The “indoor excavation” at Kenmore in 1989 provided present-day archaeologists at the Foundation a unique opportunity to study artifacts that rarely survive in the elements. Whatever rodent built this nest was a skilled architect in its own right, tightly weaving together bits of cloth, paper, and miscellaneous fluff from around the house to create a soft, structurally sound home of its own. The material came from dozens of sources, each giving insight to life at Kenmore in the late 1800s and early 1900s.

Fabric

Patterned fabric from the nest

When it comes to fabrics, both the people living at Kenmore and the rodent had pretty good taste. While most of the cloth from the nest was a neutral white, beige, or brown, several scraps featured patterns popular from the late 19th through the early 20th century, like a red cloth with cream specks, and another with red and yellow flowers. Most of the cloth in the nest probably came from sheets, towels, or rags, but the few patterned scraps may have once been part of a dress or apron. A few threads are woven around a stiff, curved string, perhaps as part of an eyelet or fastener on a piece of clothing.  Other fibers came from webbing used in upholstering furniture. The rest of the threads, yarn, and fibers are too small to tell where they came from, but it’s clear that the resident rodent had plenty of textiles from which to choose.

Newspaper 1

A series of newspaper ads includes a date of September 6, 1877.

Newspaper 2

A scrap of a cartoon features an old man carrying what appears to be a baby.

A few other gnawings in the nest were less comfortable than threads and cloth. A bit of nutshell, wood splinters, tiny rib bones, and even two insect wings were part of the rodent’s eclectic collection. While these finds make up a small portion of the nest, it appears that the rodent had quite a literary bent. Over a hundred tiny scraps of paper lined the nest. About half of them were marked, while the others have print from books and newspapers. Some of the pieces are so small that not even an entire letter can be seen, but a few are large enough to make out some sentences, determine date of publication, or even identify the book from which the scrap came.

Newspaper 3

A section entitled “Recent Inventions” includes a convertible handbag and seat patented in 1915.

Newspaper 4

An advertisement on the opposite side of the newspaper discusses Christmas Savings funds from Farmers and Merchants State Bank.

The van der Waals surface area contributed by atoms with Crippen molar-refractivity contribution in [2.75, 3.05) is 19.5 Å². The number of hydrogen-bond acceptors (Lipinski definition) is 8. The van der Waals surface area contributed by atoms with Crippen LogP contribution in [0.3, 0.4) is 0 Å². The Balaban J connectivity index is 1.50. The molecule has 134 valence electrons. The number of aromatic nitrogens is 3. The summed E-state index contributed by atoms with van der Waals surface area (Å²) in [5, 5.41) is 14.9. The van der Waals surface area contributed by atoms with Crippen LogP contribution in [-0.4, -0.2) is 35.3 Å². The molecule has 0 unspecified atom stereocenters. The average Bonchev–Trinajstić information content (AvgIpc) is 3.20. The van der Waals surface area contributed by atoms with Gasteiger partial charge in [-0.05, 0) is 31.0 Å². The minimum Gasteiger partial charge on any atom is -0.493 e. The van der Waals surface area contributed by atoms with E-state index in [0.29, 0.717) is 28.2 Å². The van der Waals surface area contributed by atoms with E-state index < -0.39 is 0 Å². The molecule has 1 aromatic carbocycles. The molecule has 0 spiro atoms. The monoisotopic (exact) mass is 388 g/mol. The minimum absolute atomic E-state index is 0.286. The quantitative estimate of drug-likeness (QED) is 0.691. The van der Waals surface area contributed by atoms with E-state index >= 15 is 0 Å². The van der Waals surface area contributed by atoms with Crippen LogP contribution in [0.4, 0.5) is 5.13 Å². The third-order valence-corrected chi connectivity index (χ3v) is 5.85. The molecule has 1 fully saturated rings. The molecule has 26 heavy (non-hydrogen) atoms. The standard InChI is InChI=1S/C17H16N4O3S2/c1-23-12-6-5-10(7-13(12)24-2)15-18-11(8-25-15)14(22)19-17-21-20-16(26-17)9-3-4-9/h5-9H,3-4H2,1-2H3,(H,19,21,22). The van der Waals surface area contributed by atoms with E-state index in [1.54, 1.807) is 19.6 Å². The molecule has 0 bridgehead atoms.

One newspaper scrap advertises Christmas saving funds from the Farmer’s and Merchant’s State Bank. On the other side under “Recent Inventions,” Katherine Minehart’s “Combined Hand-bag and Seat” from 1915 is described. A much earlier bit of newspaper announces the opening of a store on September 6, 1877. The scrap from a book may be even older. The words on both sides are Christian lyrics, and were compiled into a book called Union Hymns by the American Sunday School Union. The book and several editions were published in 1835, 1845, and 1860.

Given the short lifespan of most rodents (around 1-7 years), it’s most likely that the nest builder lived in the early 20th century, and scampered off with bits and pieces of discarded old paper and fabric. Except for a few newspapers, this rodent tended to use items with a past. The absence of any plastic in the nest indicates that it probably wasn’t built much past the early 1900s.  Indeed, since the latest scrap found in the nest dated from 1915, the nest itself would have been built in that year or thereafter, just a few years before the house began its transformation into a museum focusing on the lives of 18th century patriots Betty and Fielding Lewis.

The stories of those who lived at Kenmore after the Civil War are not as detailed, but thanks to an unlikely curator, we are given a glimpse into the wardrobes and literary tastes of Kenmore’s late Victorian-era inhabitants.

Abby Phelps, UMW Student
Fleming Smith Scholar

An Unlikely Curator: Inside a Historic Rodent’s Nest [Video]

In this video, we pick apart a rodent’s nest discovered by archaeologists investigating Historic Kenmore’s walls and floors for architectural artifacts. Like most museums, we take extensive pest prevention measures today but, back when it was an actual home, Kenmore was not always rodent-free. This nest revealed some fascinating history and told us a bit about Kenmore itself.

(NOTE: The video was filmed long before COVID-19 physical distancing requirements.)